What you need to know today about the virus outbreak
More than 6.6 million Americans applied for unemployment benefits last week — doubling a record high set just one week earlier — in a sign that layoffs are accelerating in the midst of the new coronavirus, which has now infected more than 1 million people worldwide.
Meanwhile, President Donald Trump is resisting calls to issue a national stay-at-home order to stem the spread of the coronavirus despite his administration’s grim projections of tens of thousands dying. But the administration planned to recommend most Americans wear face coverings.
One by one, states are increasingly pushing shutdowns: Florida, Nevada and Pennsylvania have all added or expanded stay-at-home orders.
Here are some of AP’s top stories Thursday on the world’s coronavirus pandemic. Follow APNews.com/VirusOutbreak for updates through the day and APNews.com/UnderstandingtheOutbreak for stories explaining some of its complexities.
WHAT’S HAPPENING TODAY:
— The number of confirmed coronavirus cases worldwide passed the 1 million threshold Thursday in the latest indication of the pandemic’s growing foothold around the globe, according to a tally by Johns Hopkins University. The count represents confirmed cases, but the true numbers are believed to be much higher.
— The economic damage from the coronavirus crisis is piling up, with an unprecedented 6.6 million Americans filing for unemployment benefits in a single week. About half of all working Americans report some kind of income loss affecting themselves or a member of their household, with low-income residents and those without college degrees especially likely to have lost a job, according to a new poll from The Associated Press-NORC Center for Public Affairs Research.
— The Trump administration was formalizing new guidance to recommend that many, if not almost all, Americans wear face coverings when leaving home. The recommendations that were still being finalized would suggest that non-medical masks, T-shirts or bandannas be used to cover the nose and mouth when outside the home — for instance, at the grocery store or pharmacy. Medical-grade masks would be reserved for those dealing directly with the sick.
— New York Gov. Andrew Cuomo warned Thursday that the state’s supply of breathing machines could be exhausted in six days if the number of people made critically ill by the coronavirus outbreak continues at its current rate. Across the world, the competition for masks and other protective gear intensified amid growing evidence that people who are infected but have no symptoms can spread the virus.
— The Democratic National Committee is delaying its presidential nominating convention until the week of Aug. 17 after prospective nominee Joe Biden said he didn’t think it would be possible to hold a normal convention in mid-July because of the pandemic.
— The spread of the coronavirus “is an existential threat” to the continent of Africa, where ventilators and critical supplies are sorely lacking, the head of the Africa Centers for Disease Control and Prevention said Thursday. Some African countries will have more than 10,000 cases by the end of April, health officials projected.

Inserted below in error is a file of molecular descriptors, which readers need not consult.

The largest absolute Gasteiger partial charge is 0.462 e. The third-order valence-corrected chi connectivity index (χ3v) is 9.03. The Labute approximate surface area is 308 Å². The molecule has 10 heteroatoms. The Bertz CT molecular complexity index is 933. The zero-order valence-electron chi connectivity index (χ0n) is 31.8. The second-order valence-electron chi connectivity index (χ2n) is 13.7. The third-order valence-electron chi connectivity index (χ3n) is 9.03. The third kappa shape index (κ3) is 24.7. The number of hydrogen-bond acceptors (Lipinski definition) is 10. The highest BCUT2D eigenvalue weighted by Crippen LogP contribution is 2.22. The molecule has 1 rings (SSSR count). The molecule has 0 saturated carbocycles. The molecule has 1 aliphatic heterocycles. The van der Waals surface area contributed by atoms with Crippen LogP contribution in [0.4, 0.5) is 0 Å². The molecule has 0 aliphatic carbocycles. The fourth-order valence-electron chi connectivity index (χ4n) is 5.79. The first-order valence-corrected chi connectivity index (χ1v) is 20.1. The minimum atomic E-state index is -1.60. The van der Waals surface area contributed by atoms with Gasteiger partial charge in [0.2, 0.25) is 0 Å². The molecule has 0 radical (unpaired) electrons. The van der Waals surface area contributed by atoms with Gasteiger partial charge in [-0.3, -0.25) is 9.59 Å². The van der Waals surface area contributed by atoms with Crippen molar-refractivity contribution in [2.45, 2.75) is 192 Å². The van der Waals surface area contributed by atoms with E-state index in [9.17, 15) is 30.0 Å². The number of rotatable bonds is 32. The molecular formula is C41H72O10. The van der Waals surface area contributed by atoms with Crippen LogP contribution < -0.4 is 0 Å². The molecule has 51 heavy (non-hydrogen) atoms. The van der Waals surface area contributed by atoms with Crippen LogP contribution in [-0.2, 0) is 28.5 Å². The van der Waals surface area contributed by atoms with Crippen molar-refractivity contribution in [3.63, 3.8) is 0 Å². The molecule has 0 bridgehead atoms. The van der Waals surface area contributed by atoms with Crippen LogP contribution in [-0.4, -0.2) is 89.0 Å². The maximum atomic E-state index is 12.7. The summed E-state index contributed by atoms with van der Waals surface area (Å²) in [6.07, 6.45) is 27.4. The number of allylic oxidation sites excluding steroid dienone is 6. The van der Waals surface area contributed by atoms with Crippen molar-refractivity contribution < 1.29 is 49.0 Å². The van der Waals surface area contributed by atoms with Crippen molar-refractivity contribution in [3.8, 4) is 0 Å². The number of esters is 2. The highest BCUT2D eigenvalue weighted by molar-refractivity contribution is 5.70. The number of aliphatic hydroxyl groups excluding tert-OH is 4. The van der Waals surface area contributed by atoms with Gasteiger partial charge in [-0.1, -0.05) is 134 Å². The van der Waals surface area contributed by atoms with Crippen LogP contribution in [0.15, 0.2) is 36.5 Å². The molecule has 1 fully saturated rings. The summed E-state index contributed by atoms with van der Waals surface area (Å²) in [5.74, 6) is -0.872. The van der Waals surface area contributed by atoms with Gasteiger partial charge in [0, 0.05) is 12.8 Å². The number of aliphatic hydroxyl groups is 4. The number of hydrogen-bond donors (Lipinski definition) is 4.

— Some Americans without direct deposit won’t get their payments until mid-August or later from a U.S. economic stimulus package. The IRS will make about 60 million payments to Americans through direct deposit in mid-April, and then paper checks will start going out May 4 at a rate of about 5 million per week, according to a memo obtained Thursday by The Associated Press.
WHAT YOU NEED TO KNOW:
For most people, the coronavirus causes mild or moderate symptoms, such as fever and cough that clear up in two to three weeks. For some, especially older adults and people with existing health problems, it can cause more severe illness, including pneumonia and death. The vast majority of people recover.
Here are the symptoms of the virus compared with the common flu.
One of the best ways to prevent spread of the virus is washing your hands with soap and water. The U.S. Centers for Disease Control and Prevention recommends first washing with warm or cold water and then lathering soap for 20 seconds to get it on the backs of hands, between fingers and under fingernails before rinsing off.
You should wash your phone, too. Here’s how.
TRACKING THE VIRUS: Drill down and zoom in at the individual county level, and you can access numbers that will show you the situation where you are, and where loved ones or people you’re worried about live.
— ONE MILLION: The New England Patriots’ team plane is expected to return to Boston from China on Thursday carrying more than one million masks critical to health care providers fighting to control the spread of the coronavirus.
IN OTHER NEWS:
— BOUNCY FAUCI: The United States’ top infectious disease specialist is getting his own bobblehead. The creation from the National Bobblehead Hall of Fame and Museum in Milwaukee features Dr. Anthony Fauci wearing a suit as he makes a motion showing how the nation needs to “flatten the curve” in the coronavirus pandemic.
— MUSIC GOES ON: Even with its members scattered far and wide by the coronavirus, an orchestra in France has managed to make sweet music in lockdown. Musicians with the National Orchestra of France filmed themselves playing “Bolero” alone at home.
— TEDDY BEAR HUNT: Teddy bears are popping up in the unlikeliest of places. New Zealanders are embracing an international movement in which people are placing the stuffed animals in their windows during coronavirus lockdowns to brighten the mood and give children a game to play by spotting the bears in their neighborhoods.
Follow AP coverage of the virus outbreak at https://apnews.com/VirusOutbreak and https://apnews.com/UnderstandingtheOutbreak